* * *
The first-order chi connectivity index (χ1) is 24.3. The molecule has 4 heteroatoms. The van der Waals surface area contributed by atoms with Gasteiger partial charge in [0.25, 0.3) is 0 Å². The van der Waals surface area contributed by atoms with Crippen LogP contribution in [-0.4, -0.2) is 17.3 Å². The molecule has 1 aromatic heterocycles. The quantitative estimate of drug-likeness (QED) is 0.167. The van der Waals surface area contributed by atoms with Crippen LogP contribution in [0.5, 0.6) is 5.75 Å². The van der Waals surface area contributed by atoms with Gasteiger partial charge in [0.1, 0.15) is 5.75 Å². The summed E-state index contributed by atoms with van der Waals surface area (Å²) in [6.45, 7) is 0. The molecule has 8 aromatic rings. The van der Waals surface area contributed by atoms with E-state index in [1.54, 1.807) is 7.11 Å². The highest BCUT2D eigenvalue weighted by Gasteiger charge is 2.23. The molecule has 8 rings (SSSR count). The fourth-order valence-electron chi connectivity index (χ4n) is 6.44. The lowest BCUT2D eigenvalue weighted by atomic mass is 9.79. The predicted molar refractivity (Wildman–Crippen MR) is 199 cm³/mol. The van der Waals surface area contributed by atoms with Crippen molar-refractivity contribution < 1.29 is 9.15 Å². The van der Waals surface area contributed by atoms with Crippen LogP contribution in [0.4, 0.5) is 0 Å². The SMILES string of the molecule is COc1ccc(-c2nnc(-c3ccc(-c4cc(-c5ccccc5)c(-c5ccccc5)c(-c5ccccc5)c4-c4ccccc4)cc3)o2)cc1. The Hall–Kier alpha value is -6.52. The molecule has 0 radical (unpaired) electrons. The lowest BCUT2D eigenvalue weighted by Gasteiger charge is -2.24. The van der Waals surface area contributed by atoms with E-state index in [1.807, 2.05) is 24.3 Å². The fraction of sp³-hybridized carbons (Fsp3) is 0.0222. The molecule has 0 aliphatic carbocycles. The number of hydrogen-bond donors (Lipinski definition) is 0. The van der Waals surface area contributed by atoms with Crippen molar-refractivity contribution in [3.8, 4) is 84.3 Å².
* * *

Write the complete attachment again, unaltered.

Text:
The first-order chi connectivity index (χ1) is 24.3. The molecule has 4 heteroatoms. The van der Waals surface area contributed by atoms with Gasteiger partial charge in [0.25, 0.3) is 0 Å². The van der Waals surface area contributed by atoms with Crippen LogP contribution in [-0.4, -0.2) is 17.3 Å². The molecule has 1 aromatic heterocycles. The quantitative estimate of drug-likeness (QED) is 0.167. The van der Waals surface area contributed by atoms with Crippen LogP contribution in [0.5, 0.6) is 5.75 Å². The van der Waals surface area contributed by atoms with Gasteiger partial charge in [0.1, 0.15) is 5.75 Å². The summed E-state index contributed by atoms with van der Waals surface area (Å²) in [6.45, 7) is 0. The molecule has 8 aromatic rings. The van der Waals surface area contributed by atoms with E-state index in [1.54, 1.807) is 7.11 Å². The highest BCUT2D eigenvalue weighted by Gasteiger charge is 2.23. The molecule has 8 rings (SSSR count). The fourth-order valence-electron chi connectivity index (χ4n) is 6.44. The lowest BCUT2D eigenvalue weighted by atomic mass is 9.79. The predicted molar refractivity (Wildman–Crippen MR) is 199 cm³/mol. The van der Waals surface area contributed by atoms with Crippen molar-refractivity contribution < 1.29 is 9.15 Å². The van der Waals surface area contributed by atoms with Crippen LogP contribution in [0.4, 0.5) is 0 Å². The SMILES string of the molecule is COc1ccc(-c2nnc(-c3ccc(-c4cc(-c5ccccc5)c(-c5ccccc5)c(-c5ccccc5)c4-c4ccccc4)cc3)o2)cc1. The Hall–Kier alpha value is -6.52. The molecule has 0 radical (unpaired) electrons. The lowest BCUT2D eigenvalue weighted by Gasteiger charge is -2.24. The van der Waals surface area contributed by atoms with E-state index in [1.807, 2.05) is 24.3 Å². The fraction of sp³-hybridized carbons (Fsp3) is 0.0222. The molecule has 0 aliphatic carbocycles. The number of hydrogen-bond donors (Lipinski definition) is 0. The van der Waals surface area contributed by atoms with Crippen molar-refractivity contribution in [3.8, 4) is 84.3 Å².